Phyl Lobl

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Eric Bogle was able to write a song that encompassed my conflicting feelings about soldiers and war. My father served in both World Wars. I am well aware of the great sacrifice men and women make in serving this country and feel indebted. I don't think that such sacrifice should so often be called for. This song probably influenced me in the writing of 'The Battle of the Somme' found elsewhere on this site under the 'Wanderer' section. I may have unwittingly made some alterations to tune and text as I learnt this aurally and second hand.
GUITAR: Graham Seal; BASS: Eric Gyors; HARMONICA: Geri Lobl

 

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THE BAND PLAYED WALTZING MATILDA

Eric Bogle

When I was a young man I carried a pack
And I lived the free life of a rover.
From the Murray's green basin to the dusty outback
I have waltzed my matilda all over.
Then in 1915 the country said son.
Its time you stopped roving there's work to be done.
So they gave me a tin hat and they gave me a gun
And they sent me away to the war.

And the band played Waltzing Matilda
As the ship pulled away from the quay.
Amidst all the cheers, flag waving and tears.
We sailed off for Gallipoli.


How well I remember that terrible day
How our blood stained the sand and the water.
And how in that hell that they call Suvla Bay
We were butchered like lambs at the slaughter.
Johnny Turk he was waiting he'd primed himself well.
Rained us with bullets and showered us with shell.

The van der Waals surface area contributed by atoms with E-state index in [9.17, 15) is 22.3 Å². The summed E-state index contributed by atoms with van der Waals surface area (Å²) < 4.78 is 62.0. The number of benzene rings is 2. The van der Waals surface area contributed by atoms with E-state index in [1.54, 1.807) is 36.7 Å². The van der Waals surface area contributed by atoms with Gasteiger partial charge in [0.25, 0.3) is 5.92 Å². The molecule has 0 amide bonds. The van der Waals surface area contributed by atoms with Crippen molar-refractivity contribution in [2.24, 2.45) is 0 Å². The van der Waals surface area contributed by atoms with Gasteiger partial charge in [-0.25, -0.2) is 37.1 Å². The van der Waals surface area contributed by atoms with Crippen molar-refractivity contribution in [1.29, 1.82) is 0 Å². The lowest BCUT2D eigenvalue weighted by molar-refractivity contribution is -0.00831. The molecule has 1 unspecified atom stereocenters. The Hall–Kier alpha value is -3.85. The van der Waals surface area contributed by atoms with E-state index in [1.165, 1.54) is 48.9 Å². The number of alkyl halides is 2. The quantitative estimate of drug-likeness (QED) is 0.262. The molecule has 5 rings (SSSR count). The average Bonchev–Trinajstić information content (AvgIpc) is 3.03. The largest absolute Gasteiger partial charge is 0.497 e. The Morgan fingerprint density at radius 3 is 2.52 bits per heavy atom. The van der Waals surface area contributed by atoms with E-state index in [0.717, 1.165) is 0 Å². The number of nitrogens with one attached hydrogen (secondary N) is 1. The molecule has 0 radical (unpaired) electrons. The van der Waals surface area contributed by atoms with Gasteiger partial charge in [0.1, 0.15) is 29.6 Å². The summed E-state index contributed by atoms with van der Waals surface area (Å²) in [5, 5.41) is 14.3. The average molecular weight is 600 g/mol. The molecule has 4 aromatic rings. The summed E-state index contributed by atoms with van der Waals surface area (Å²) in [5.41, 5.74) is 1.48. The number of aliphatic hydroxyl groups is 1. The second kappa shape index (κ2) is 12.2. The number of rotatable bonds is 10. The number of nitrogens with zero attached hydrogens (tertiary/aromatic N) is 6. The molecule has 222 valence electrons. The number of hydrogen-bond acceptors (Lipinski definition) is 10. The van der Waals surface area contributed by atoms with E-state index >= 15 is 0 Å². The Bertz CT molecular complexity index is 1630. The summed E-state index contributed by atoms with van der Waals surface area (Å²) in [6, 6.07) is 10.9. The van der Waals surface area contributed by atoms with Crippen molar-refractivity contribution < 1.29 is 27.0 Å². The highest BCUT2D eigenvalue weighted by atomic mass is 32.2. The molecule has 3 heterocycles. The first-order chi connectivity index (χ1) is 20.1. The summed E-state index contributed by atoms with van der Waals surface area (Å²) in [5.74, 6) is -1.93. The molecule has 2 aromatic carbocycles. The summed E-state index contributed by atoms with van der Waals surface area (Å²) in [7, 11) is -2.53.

In five minutes flat he'd blown us to hell.
Nearly blew us right back to Australia.

And the band played Waltzing Matilda
As we stopped to bury our slain.
We buried ours and the Turks buried theirs
Then we started all over again.


Well those who were left, we tried to survive,
In a mad world of blood death and fire,
And for three weary weeks I kept myself alive
As around me the corpses piled higher.
Then a big Turkish shell knocked me arse over head,
And when I woke up in a hospital bed,
I saw what it had done and I wished I was dead.
Never knew there was worse things than dying.

For I'll go no more waltzing matilda
All around the green bush far and free.
For to hump tent and pegs a man needs both legs.
No more waltzing matilda for me.


They collected the crippled the wounded and maimed
And they shipped us back home to Australia.
The legless the armless the blind and insane
The brave, wounded heroes of Suvla.
And when our ship pulled into Circular Quay
I looked at the place where me legs used to be.
Thank Christ there was nobody waiting for me
The grieve, to mourn and to pity.

And the band played waltzing matilda
As they carried us down the gangway.
Nobody cheered they just stood and stared,
Then they turned all their faces away.


So now every April I sit on me porch
And I watch the parade pass before me.
I see all me comrades how proudly they march
Reviving old dreams and past glory.
The old men march slowly old bones stiff and sore.
Tired old men from a tired old war,
And the young people ask
'What are they marching for?'
And I ask meself the same question.

But the band plays Waltzing Matilda
And the old men answer the call.
Year by year more old men disappear,
Some day no-one will march there at all.

 

 

 

 
 
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